As reported earlier, on February 20 the Talbot County Council violated Section 212(f) of the County Charter–“No business may be transacted…except in public session”–when President Corey Pack sent four letters to the legislature expressing the Council’s opposition to certain bills. Mr. Pack, the Council, and the County Attorney have been asked to acknowledge that the handling this matter was flat out wrong—that proper process was ignored. They refuse to do so. Meanwhile the import of the four letters has become moot.
So why am I continuing to press this as a big deal? Because it’s important that the Talbot County Council know that citizens are paying attention, and that folks in Talbot do expect Council Members and the staff to operate by the rules all the time, not just when its convenient.
Neither Mr. Pack nor the County Attorney would reply to any questions posed in a February 25th letter on this matter, even though the answers were right at hand. (For example, who introduced the proposal, and what were the votes of the five Council Members.) Instead, I was told my only option was to get the answers on my own by submitting a formal, time consuming, and expensive request under the Maryland Public Information Act (“PIA”).
Last week, as a result of the formal PIA process—and at a charge of $616.43–the County did provide access to certain documents, only a few of which were of any interest.
What the County refused to release, however, was the handful of documents that obviously matter: nine emails plus eight texts messages, all sent in the 24 hours leading up to Mr. Pack’s issuing the letters in question.
(The County Attorney claims these items can be withheld legally for two reasons, neither of which holds up as I will discuss in Part 2 of this column.)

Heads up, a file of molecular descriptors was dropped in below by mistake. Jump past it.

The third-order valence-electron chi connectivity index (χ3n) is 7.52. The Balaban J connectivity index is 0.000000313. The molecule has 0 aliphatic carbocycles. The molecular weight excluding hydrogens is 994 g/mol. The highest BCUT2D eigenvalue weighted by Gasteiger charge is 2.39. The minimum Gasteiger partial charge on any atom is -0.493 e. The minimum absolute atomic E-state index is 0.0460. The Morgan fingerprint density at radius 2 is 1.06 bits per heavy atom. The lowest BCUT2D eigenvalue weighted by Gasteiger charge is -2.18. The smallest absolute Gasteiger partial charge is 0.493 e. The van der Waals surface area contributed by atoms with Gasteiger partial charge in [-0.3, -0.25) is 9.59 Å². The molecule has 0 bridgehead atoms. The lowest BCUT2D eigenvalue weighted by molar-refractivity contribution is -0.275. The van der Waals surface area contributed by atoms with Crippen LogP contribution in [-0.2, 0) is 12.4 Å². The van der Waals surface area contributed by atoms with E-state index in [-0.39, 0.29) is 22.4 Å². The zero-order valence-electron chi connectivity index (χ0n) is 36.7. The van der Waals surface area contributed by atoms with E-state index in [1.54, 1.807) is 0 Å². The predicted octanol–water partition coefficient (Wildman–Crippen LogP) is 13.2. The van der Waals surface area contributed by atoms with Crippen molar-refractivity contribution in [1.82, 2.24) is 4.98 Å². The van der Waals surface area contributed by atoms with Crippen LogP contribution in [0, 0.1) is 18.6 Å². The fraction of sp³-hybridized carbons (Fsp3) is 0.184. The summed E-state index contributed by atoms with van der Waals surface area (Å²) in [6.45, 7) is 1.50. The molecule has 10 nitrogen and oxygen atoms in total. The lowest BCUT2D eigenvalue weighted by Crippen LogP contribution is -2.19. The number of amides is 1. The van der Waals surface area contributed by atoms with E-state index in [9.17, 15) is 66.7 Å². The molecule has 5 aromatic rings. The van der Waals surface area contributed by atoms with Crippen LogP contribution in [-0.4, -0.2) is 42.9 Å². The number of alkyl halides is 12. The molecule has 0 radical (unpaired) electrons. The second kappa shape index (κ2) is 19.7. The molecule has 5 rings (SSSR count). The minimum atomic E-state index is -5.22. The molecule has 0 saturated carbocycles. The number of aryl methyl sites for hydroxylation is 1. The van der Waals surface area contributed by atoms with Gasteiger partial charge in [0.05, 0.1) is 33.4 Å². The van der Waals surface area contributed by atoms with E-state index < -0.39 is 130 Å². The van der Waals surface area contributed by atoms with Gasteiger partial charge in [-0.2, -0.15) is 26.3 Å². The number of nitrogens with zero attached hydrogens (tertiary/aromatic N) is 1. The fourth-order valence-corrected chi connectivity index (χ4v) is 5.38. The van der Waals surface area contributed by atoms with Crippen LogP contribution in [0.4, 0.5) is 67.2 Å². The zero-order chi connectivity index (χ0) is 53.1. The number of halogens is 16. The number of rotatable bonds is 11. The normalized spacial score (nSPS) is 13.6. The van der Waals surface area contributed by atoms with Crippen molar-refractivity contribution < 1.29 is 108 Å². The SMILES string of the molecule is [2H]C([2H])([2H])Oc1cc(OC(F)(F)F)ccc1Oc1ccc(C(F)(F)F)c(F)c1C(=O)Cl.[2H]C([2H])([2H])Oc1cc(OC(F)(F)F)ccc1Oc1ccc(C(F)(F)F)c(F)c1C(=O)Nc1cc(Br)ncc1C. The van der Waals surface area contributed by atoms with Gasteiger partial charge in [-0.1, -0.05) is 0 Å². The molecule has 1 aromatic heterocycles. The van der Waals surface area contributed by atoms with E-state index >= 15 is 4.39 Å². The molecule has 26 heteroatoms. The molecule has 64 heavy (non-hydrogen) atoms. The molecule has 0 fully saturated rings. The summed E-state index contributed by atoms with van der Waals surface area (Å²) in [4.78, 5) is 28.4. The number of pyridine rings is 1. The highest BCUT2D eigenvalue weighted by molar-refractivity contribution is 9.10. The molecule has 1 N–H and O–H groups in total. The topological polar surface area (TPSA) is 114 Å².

These seventeen texts and emails were all between and among Council Members, and in some cases the County Attorney and County Manager. Somewhere in there a vote was taken, as Mr. Pack, at 10:19 PM on February 19th, wrote (in a document that was disclosed) “a majority of the Council is in favor of sending a letter in opposition….”
The texts and emails of February 18th and 19th no doubt show how and when and where (and perhaps why) the Council acted in disregard of the Charter—transacting the public’s business in private, outside of any “public session.” From the few documents obtained via the PIA, we do know that the vote was 3-2, and that Mr. Lesher opposed. (He also wrote to an inquiring citizen: “the council majority has not granted me the authority to break the confidence of any discussion of this…”)
So who were the three Council Members in favor of this “in the dark” action? Many assume it was the trio that ran together in the last election as the “Common Sense Talbot” ticket—Messrs.’. Pack, Callahan and Divilio. Yet that is not completely clear, as Ms. Price seemed to advocate forcefully for other similar letters that followed. Also, were the two Council Members who voted against issuing the letters opposed to the content, or did they recognize and reject the illegal procedure being employed to keep the public in the dark? Is this not the very reason the Talbot County Charter provides that “No business may be transacted…except in public session”?
The way the Council President, the County Attorney, and the Council have reacted to this—a stonewalling exercise, rather than simply acknowledging error—opens a number of interesting facets to this story. Again, stay tuned.
Dan Watson is the former chair of Bipartisan Coalition For New Council Leadership and has lived in Talbot County for the last twenty-five years.